DENVER (CBS4) - The Frontier Airlines plane that carried a nurse diagnosed with the Ebola virus has been decontaminated and stored in a hangar at Denver International Airport.
The Centers for Disease Control and Prevention admitted Wednesday evening that it cleared Amber Joy Vinson to take a personal trip between Dallas and Cleveland.
Vinson, the second health care worker in Dallas who has been diagnosed with the deadly disease, flew on a Frontier Airlines plane Monday. On Wednesday the Denver-based airline said the plane the woman was on has been thoroughly decontaminated.
Passengers who were on Monday's Frontier flight 1143 to Dallas with Vinson, 29, have been asked to call the CDC.
The agency's director, Dr. Tom Frieden, said Vinson traveled to Ohio from Dallas before she showed any symptoms of Ebola. Earlier, the CDC said she wasn't cleared to fly.
"We will, from this moment forward, ensure that no other individual who is being monitored for exposure undergoes travel in any way other than controlled movement," he said.
Officials at Cleveland Hopkins International Airport said the Frontier plane was decontaminated twice. Frontier said late Wednesday that the seat covers and carpeting on the plane will be replaced. The crew will be placed on paid leave for 21 days.
Frontier Airlines issued a statement that said the aircraft received a thorough cleaning per normal procedures consistent with CDC guidelines prior to returning to service the next day.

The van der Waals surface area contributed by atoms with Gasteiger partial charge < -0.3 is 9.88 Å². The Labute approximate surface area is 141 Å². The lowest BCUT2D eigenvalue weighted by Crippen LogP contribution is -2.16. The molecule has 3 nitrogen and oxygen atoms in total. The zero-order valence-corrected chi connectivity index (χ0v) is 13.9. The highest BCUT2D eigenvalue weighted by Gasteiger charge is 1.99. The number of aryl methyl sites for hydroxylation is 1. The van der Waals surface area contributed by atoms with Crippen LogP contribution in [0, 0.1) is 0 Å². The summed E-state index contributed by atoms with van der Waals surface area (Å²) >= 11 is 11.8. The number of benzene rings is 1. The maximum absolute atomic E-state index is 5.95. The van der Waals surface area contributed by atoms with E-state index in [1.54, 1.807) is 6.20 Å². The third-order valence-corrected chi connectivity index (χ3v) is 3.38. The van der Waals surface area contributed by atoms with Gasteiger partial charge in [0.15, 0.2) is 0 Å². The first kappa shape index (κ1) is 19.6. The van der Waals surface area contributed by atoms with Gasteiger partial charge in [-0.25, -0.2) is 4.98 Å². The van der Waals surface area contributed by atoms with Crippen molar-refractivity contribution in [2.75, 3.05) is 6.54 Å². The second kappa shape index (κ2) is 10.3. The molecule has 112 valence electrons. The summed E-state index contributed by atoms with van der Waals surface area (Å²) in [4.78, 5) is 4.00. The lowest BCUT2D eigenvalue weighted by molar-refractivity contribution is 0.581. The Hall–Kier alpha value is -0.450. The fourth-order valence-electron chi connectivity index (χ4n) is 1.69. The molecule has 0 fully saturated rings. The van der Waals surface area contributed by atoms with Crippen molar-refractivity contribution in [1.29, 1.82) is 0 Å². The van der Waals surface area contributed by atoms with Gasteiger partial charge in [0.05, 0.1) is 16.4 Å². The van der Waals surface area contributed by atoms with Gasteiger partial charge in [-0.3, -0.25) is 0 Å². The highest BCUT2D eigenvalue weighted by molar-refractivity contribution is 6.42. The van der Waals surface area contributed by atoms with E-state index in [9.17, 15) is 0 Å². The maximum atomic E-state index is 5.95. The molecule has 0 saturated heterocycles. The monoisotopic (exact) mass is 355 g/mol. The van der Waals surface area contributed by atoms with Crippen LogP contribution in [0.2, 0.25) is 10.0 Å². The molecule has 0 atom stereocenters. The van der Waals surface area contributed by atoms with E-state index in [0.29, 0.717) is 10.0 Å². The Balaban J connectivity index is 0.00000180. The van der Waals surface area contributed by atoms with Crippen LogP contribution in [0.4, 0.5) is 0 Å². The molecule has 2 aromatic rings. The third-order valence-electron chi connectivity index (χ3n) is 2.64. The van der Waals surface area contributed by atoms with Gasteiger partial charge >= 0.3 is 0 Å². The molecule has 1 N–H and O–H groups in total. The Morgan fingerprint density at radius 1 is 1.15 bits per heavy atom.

The airline added that the plane was cleaned again after that and the safety of its customers is its primary concern.
The flight carried 132 passengers from Cleveland to Dallas/Fort Worth and landed at 8:16 p.m. Tuesday.
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Officials are trying to interview passengers about the flight, answer any questions and arrange a follow up. They say any passengers who are at potential risk will be actively monitored.
Frieden earlier said Vinson's flight was a breach of protocol.
"Because at that point she was in a group of individuals known to have exposure to Ebola, she should not have traveled on a commercial airline," he said.
Dr. Larry Wolk, Colorado Department of Public Health and Environment Executive Director, says the risk to others on that or subsequent flights is low.
"This is really transmitted through infected bodily fluids and can only be transmitted from someone who is actively sick or actively ill with this condition," Wolk said. "I wouldn't be concerned unless the passenger sitting next to me had a history of traveling from one of the countries in western Africa."
Dr. Connie Price, Division Chief of Infectious Diseases at Denver Health Medical Center, says the plane should be safe.
"It is disinfected with normal cleaners that we use routinely in hospitals and when going through protocols to clean the aircraft," Price said.
Aviation experts told CBS4 that airlines likely wouldn't clean planes more thoroughly between uneventful flights because it would be too costly.
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